Recently, there has been a wave of class action lawsuits brought by homeowners against several of the nation’s largest mortgage lenders for failing to comply with the terms of the United States Treasury’s Home Affordable Modification Program (“HAMP”). HAMP was created by the federal government in August 2009 to combat the national foreclosure crisis. The program was specifically designed to allow eligible homeowners who are about to default on their mortgages to save their homes by modifying the terms of their loans. Despite the government’s noble intentions, HAMP has been largely unsuccessful. Mortgage service providers have been accused of unjustifiably denying permanent modifications by losing paperwork, claiming ignorance of payments made and papers submitted, and engaging in other evasive conduct which makes it extraordinarily difficult, if not completely impossible, for eligible homeowners to obtain loan modifications.
In January 2011, Judge F. Dennis Saylor of the Massachusetts federal court issued a decision that gives homeowners some hope for relief. Bosque v. Wells Fargo Bank, N.A., C.A. No. 10-10311-FDS, 2011 U.S. Dist. LEXIS 8509 (D. Mass. Jan. 26, 2011). In Bosque, even after the homeowners complied in all respects with Wells Fargo’s requirements during a three month trial mortgage modification period, they were never notified of their permanent loan modification status. The plaintiffs contended that they, like hundreds, if not thousands, of Massachusetts homeowners, were deprived of the opportunity to cure their delinquencies, pay their mortgage loans and save their homes.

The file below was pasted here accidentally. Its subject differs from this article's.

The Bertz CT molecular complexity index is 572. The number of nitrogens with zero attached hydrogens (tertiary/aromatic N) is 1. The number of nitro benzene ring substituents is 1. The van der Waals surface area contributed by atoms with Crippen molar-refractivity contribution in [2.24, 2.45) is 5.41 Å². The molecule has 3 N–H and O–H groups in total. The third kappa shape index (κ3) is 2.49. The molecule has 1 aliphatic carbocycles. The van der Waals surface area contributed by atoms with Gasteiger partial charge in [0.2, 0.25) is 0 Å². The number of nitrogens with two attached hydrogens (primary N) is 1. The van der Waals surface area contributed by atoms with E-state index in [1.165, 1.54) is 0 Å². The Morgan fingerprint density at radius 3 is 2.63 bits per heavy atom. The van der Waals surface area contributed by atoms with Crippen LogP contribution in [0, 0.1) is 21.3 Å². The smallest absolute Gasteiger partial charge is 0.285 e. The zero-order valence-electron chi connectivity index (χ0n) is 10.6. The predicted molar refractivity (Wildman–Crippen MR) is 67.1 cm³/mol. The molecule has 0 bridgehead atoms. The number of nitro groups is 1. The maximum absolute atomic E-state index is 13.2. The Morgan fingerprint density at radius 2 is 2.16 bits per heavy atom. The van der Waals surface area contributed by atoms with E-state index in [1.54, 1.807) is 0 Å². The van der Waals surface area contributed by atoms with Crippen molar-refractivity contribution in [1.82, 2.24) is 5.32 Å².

Judge Saylor denied Well Fargo’s motion to dismiss plaintiff’s claims against it for breach of contract, breach of the implied covenant of good faith and fair dealing, promissory estoppel, and violation of the Massachusetts Consumer Protection Act, Mass. Gen. Laws ch. 93A. and allowed expedited discovery regarding the bank’s HAMP eligibility determination and foreclosure procedures.
Abbey Spanier is following the Bosque litigation closely and will report any significant developments.